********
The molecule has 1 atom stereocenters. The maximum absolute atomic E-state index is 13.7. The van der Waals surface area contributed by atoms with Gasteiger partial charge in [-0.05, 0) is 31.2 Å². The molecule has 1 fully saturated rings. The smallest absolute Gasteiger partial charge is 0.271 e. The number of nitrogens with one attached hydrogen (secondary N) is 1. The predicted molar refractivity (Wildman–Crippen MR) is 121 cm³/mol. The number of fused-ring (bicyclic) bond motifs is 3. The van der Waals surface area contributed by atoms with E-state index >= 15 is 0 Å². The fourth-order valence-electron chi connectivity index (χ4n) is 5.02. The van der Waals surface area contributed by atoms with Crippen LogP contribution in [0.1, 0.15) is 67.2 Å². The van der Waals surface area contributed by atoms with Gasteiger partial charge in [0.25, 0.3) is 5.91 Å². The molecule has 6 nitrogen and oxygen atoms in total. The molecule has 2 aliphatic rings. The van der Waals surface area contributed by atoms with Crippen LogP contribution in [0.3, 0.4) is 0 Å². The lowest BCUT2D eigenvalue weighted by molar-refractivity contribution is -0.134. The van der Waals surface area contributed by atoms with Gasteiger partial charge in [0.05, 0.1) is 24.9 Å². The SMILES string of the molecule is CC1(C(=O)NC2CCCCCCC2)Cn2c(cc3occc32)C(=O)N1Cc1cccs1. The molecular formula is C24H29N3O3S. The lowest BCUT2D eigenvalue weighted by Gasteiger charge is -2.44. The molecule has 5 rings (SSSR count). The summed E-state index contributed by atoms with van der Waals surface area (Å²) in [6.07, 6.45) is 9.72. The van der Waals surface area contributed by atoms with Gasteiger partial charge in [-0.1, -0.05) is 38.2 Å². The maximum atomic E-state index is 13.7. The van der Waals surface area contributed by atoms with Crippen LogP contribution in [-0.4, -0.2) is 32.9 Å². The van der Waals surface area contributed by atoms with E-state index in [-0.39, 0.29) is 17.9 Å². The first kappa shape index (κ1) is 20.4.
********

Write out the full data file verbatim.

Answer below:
The molecule has 1 atom stereocenters. The maximum absolute atomic E-state index is 13.7. The van der Waals surface area contributed by atoms with Gasteiger partial charge in [-0.05, 0) is 31.2 Å². The molecule has 1 fully saturated rings. The smallest absolute Gasteiger partial charge is 0.271 e. The number of nitrogens with one attached hydrogen (secondary N) is 1. The predicted molar refractivity (Wildman–Crippen MR) is 121 cm³/mol. The number of fused-ring (bicyclic) bond motifs is 3. The van der Waals surface area contributed by atoms with E-state index >= 15 is 0 Å². The fourth-order valence-electron chi connectivity index (χ4n) is 5.02. The van der Waals surface area contributed by atoms with Crippen LogP contribution in [0.1, 0.15) is 67.2 Å². The van der Waals surface area contributed by atoms with Gasteiger partial charge in [0.25, 0.3) is 5.91 Å². The molecule has 6 nitrogen and oxygen atoms in total. The molecule has 2 aliphatic rings. The van der Waals surface area contributed by atoms with Crippen LogP contribution in [0.3, 0.4) is 0 Å². The lowest BCUT2D eigenvalue weighted by molar-refractivity contribution is -0.134. The van der Waals surface area contributed by atoms with Gasteiger partial charge in [0.05, 0.1) is 24.9 Å². The SMILES string of the molecule is CC1(C(=O)NC2CCCCCCC2)Cn2c(cc3occc32)C(=O)N1Cc1cccs1. The molecular formula is C24H29N3O3S. The lowest BCUT2D eigenvalue weighted by Gasteiger charge is -2.44. The molecule has 5 rings (SSSR count). The summed E-state index contributed by atoms with van der Waals surface area (Å²) in [6.07, 6.45) is 9.72. The van der Waals surface area contributed by atoms with Gasteiger partial charge in [-0.1, -0.05) is 38.2 Å². The maximum atomic E-state index is 13.7. The van der Waals surface area contributed by atoms with Crippen LogP contribution in [-0.4, -0.2) is 32.9 Å². The van der Waals surface area contributed by atoms with E-state index in [-0.39, 0.29) is 17.9 Å². The first kappa shape index (κ1) is 20.4.